Fanfare

Beginning with the otherworldly cries of the Gavia Arctica bird (also known as the black-throated loon), the music of Swedish composer Jonathan Östlund gently makes its way into our consciousness in Lunaris for lyric soprano (here Ruxandra Ibric Cioranu) and piano. Rautavaara has played with this idea, too; it is such a successful gesture that it is surprising more composers do not experiment with this. Cioranu also impresses in the fluidity of her voice in the later vocalizes Rêve et lune, La Féerique et Pierrot, and Music at Moonrise/ Lunaris (the last of which also features the violin of Ariel Jacob Lang). The lighter tone of Opus Pocus Fantienne for flute and piano might come as something of a surprise, while the decidedly French Impressionism-fragranced Phantasion for flute and piano, performed in the most miraculous manner here, gives us a clue as to what lies at the heart of Östlund’s expression. Yoana Karemova’s piano playing is particularly sensitive.

Many of the titles used by Östlund may well imply Impressionism, Air dans l’air being one of them. For solo flute, this short five minute piece flits around playfully; the similarly evocative Lumière d’étoiles opts to include the odd reference to lighter musical genres such as jazz, while its second part explores darker regions effectively. Blandine Waldmann is superb in her keyboard color, unafraid to opt for harsher sonorities when appropriate. The Impressionist moniker is perhaps not entirely apt, as Östlund’s range of expression is wider. Some pieces do, however, sit happily with that description, the lonely and lovely Winter Vigil (expressively played here by Waldmann) being a case in point. The change to Fantasia on Scarborough Fair is abrupt; we enter a nostalgic world closer to the Scepter’d Isle. Scored for flute, cello, and piano, this is a superb piece of chamber music, scored with a deft hand. There is fun to be had here, too – the Habanera rhythms of Rencontre for flute and piano, for example. Of particular interest is the playfulness of The Wizard . Delightful.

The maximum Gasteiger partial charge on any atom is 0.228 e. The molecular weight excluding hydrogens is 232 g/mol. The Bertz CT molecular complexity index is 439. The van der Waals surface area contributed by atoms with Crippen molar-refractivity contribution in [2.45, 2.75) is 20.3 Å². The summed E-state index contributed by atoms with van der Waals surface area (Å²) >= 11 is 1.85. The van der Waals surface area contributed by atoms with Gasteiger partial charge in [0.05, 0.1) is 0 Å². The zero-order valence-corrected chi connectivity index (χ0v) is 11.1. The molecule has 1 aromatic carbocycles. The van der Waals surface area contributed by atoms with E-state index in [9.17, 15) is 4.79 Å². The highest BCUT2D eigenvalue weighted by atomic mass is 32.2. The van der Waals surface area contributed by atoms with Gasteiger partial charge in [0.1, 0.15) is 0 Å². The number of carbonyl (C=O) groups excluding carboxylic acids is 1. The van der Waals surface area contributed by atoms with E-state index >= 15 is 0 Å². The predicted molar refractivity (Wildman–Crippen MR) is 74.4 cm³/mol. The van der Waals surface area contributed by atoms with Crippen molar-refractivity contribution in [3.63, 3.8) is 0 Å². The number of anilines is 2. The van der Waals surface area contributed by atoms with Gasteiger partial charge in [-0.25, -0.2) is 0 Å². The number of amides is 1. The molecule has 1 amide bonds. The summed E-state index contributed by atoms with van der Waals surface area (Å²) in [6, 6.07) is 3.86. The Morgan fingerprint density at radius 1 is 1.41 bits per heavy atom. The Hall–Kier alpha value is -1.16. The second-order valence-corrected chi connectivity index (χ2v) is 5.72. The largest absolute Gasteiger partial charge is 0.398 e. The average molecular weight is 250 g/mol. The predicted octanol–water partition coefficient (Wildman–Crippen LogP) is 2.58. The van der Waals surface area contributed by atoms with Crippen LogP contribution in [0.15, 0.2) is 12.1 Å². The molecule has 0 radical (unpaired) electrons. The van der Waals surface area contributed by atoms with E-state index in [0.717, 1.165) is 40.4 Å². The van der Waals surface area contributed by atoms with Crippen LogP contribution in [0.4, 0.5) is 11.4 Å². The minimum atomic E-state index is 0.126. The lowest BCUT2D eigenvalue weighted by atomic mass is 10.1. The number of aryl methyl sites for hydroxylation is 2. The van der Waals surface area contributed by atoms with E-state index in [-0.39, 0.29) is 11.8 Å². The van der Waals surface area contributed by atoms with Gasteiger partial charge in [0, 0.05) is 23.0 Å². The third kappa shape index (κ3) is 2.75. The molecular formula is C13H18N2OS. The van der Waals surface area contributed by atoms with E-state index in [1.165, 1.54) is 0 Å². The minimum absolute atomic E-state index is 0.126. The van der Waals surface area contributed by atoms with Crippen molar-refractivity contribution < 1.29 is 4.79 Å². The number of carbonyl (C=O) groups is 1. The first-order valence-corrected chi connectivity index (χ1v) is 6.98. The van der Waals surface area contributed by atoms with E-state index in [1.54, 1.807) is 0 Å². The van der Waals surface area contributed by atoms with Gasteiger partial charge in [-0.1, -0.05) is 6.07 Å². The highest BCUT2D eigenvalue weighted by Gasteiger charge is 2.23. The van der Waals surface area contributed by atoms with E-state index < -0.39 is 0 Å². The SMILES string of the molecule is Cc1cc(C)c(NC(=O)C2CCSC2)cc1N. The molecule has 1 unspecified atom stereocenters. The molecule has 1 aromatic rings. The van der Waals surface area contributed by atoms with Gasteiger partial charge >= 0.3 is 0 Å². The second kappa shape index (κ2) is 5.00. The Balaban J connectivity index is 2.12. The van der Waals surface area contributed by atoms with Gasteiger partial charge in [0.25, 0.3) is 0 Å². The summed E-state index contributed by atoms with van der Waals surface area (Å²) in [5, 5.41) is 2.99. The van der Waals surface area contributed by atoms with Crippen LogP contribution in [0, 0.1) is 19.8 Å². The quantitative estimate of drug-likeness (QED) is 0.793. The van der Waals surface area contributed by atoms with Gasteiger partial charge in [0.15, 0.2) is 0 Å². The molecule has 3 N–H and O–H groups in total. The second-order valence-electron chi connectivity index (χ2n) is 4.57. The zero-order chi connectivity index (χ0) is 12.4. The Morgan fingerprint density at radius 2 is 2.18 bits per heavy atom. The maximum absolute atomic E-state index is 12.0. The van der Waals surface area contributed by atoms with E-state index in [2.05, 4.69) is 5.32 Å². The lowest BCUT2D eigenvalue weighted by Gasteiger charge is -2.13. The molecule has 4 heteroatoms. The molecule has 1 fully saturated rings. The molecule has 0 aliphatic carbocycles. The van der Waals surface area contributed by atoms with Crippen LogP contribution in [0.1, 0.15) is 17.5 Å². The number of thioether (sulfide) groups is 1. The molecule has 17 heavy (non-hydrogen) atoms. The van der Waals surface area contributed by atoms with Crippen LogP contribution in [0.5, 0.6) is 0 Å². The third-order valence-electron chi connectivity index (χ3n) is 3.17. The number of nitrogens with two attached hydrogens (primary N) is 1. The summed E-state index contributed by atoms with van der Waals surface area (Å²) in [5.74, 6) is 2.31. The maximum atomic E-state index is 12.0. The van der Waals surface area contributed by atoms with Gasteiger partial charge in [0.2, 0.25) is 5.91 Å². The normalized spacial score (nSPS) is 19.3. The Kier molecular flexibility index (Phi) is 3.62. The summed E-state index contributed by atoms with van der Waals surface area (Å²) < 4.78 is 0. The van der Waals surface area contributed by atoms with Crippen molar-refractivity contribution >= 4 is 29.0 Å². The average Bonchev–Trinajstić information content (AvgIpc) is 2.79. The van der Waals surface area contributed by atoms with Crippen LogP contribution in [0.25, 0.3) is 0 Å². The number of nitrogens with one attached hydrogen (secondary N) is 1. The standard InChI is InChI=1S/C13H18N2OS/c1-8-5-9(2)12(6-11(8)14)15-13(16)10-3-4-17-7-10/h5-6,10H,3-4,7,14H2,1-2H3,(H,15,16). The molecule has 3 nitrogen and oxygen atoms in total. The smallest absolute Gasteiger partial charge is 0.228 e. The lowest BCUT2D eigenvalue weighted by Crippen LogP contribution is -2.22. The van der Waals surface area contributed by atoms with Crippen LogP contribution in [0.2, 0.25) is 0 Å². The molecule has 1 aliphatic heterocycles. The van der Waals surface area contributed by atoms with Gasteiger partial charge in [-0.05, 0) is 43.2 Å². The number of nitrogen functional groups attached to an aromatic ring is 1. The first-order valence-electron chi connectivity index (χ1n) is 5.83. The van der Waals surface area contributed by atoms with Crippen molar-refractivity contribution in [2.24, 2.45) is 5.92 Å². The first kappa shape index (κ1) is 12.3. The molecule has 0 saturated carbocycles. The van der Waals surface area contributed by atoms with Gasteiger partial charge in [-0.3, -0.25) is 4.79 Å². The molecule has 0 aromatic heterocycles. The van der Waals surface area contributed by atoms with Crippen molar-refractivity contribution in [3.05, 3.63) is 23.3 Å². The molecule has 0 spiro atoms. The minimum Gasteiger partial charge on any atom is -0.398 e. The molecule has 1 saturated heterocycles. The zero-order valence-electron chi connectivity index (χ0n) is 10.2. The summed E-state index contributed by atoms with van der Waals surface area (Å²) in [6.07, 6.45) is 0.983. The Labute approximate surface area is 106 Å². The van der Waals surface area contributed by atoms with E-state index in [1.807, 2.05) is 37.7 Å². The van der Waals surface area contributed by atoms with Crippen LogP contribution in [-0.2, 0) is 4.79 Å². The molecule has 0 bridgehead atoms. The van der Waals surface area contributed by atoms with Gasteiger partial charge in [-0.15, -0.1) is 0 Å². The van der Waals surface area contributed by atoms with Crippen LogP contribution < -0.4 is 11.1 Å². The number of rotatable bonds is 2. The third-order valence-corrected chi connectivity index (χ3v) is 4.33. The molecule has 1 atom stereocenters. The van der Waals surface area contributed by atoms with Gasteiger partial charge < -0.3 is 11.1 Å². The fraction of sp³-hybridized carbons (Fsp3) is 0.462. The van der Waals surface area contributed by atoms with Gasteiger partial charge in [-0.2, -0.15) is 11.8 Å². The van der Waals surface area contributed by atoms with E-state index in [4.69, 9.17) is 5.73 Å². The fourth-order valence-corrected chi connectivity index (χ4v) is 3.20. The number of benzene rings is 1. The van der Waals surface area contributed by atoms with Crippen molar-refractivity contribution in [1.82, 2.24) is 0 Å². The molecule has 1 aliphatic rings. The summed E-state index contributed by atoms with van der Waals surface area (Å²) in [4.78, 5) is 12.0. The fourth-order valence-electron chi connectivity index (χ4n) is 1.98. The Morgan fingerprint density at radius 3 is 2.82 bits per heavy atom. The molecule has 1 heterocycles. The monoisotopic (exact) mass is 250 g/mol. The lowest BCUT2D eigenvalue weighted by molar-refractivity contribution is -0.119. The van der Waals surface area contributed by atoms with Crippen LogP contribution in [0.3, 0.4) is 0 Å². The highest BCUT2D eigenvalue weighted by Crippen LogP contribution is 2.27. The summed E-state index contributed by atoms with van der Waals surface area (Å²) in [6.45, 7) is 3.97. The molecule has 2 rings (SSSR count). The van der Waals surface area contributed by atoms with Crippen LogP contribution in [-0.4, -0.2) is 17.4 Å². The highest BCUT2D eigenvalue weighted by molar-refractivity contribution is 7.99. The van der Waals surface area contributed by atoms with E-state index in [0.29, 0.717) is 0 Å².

The four-movement Rêverie – Jeux de pluie for string quartet is given a positively radiant performance by the Cellini Quartet. This is a fascinating canvas, full of color, with the second movement veering back to the folky sentiments of Fantasia on Scarborough Fair . The inventively named Night-struck for cello and piano (the first of the three movements is for cello alone) is rather rugged, the second movement in particular, which is indicated as “electrifying.” Alexander Zagorinsky’s cello is highly expressive, not to mention passionate.

Each disc contains one larger-scale work. For the second, it is the 27-minute Miroir d’un mirage for solo piano. Each of its six movements is prefaced by a single capital letter, which together spell “ONDINE”, a clear pointer towards Ravel, and indeed atmospheric pedal-haze is part of this piece’s expressive armory; so, too, is a more dissonant mode of expression (the second movement, for example). The lumbering gait of the fifth movement is well projected by Waldmann. It’s nice to see a piece for solo bassoon, too: The Frog Pond . Playful in extremis, Ursula Leveaux and Waldmann clearly have fun in both of its movements.

The booklet is mainly filled with biographies of the performers. The composer states that “the inspiration, message and outline of many compositions benefits from remaining undefined”, so we are effectively left with our own ears to assess this music. That’s no bad thing. Östlund clearly has much to say, and he says it in a consistently interesting manner. Fully worthy of investigation.

—Colin Clarke